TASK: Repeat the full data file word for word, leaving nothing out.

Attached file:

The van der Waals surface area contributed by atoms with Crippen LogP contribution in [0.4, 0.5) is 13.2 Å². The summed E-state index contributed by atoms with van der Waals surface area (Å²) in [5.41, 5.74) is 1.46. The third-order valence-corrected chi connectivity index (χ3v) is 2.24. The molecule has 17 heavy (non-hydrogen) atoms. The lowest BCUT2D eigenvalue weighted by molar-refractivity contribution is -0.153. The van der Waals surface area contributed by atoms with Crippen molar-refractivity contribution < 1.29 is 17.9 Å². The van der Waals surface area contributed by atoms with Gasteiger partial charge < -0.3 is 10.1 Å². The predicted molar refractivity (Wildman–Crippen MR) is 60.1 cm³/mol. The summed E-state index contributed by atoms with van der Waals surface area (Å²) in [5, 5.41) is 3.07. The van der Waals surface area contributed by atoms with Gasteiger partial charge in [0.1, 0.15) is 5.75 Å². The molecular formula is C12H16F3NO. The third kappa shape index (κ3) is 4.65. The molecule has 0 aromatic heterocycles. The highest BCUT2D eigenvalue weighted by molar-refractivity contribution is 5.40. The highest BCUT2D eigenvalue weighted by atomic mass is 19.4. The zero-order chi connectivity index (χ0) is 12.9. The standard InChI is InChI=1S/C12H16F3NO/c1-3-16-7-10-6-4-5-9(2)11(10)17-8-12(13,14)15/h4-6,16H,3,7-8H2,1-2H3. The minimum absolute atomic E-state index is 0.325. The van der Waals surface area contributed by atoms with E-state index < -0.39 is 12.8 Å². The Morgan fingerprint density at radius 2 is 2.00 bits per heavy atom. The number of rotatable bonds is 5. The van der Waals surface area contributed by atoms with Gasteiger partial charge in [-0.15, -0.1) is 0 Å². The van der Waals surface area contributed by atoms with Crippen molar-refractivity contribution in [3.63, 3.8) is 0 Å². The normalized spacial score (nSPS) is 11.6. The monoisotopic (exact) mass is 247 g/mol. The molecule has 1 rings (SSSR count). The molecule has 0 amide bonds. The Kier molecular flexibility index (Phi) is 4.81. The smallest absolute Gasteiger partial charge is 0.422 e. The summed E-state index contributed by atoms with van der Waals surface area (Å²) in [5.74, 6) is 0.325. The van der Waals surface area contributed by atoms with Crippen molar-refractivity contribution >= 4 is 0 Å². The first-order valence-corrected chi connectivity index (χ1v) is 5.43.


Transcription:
The van der Waals surface area contributed by atoms with Crippen LogP contribution in [0.4, 0.5) is 13.2 Å². The summed E-state index contributed by atoms with van der Waals surface area (Å²) in [5.41, 5.74) is 1.46. The third-order valence-corrected chi connectivity index (χ3v) is 2.24. The molecule has 17 heavy (non-hydrogen) atoms. The lowest BCUT2D eigenvalue weighted by molar-refractivity contribution is -0.153. The van der Waals surface area contributed by atoms with Crippen molar-refractivity contribution < 1.29 is 17.9 Å². The van der Waals surface area contributed by atoms with Gasteiger partial charge < -0.3 is 10.1 Å². The predicted molar refractivity (Wildman–Crippen MR) is 60.1 cm³/mol. The summed E-state index contributed by atoms with van der Waals surface area (Å²) in [5, 5.41) is 3.07. The van der Waals surface area contributed by atoms with Gasteiger partial charge in [0.1, 0.15) is 5.75 Å². The molecular formula is C12H16F3NO. The third kappa shape index (κ3) is 4.65. The molecule has 0 aromatic heterocycles. The highest BCUT2D eigenvalue weighted by molar-refractivity contribution is 5.40. The highest BCUT2D eigenvalue weighted by atomic mass is 19.4. The zero-order chi connectivity index (χ0) is 12.9. The standard InChI is InChI=1S/C12H16F3NO/c1-3-16-7-10-6-4-5-9(2)11(10)17-8-12(13,14)15/h4-6,16H,3,7-8H2,1-2H3. The minimum absolute atomic E-state index is 0.325. The van der Waals surface area contributed by atoms with E-state index < -0.39 is 12.8 Å². The Morgan fingerprint density at radius 2 is 2.00 bits per heavy atom. The number of rotatable bonds is 5. The van der Waals surface area contributed by atoms with Gasteiger partial charge in [-0.15, -0.1) is 0 Å². The van der Waals surface area contributed by atoms with Crippen molar-refractivity contribution in [3.63, 3.8) is 0 Å². The normalized spacial score (nSPS) is 11.6. The monoisotopic (exact) mass is 247 g/mol. The molecule has 1 rings (SSSR count). The molecule has 0 amide bonds. The Kier molecular flexibility index (Phi) is 4.81. The smallest absolute Gasteiger partial charge is 0.422 e. The summed E-state index contributed by atoms with van der Waals surface area (Å²) in [5.74, 6) is 0.325. The van der Waals surface area contributed by atoms with Crippen molar-refractivity contribution >= 4 is 0 Å². The first-order valence-corrected chi connectivity index (χ1v) is 5.43.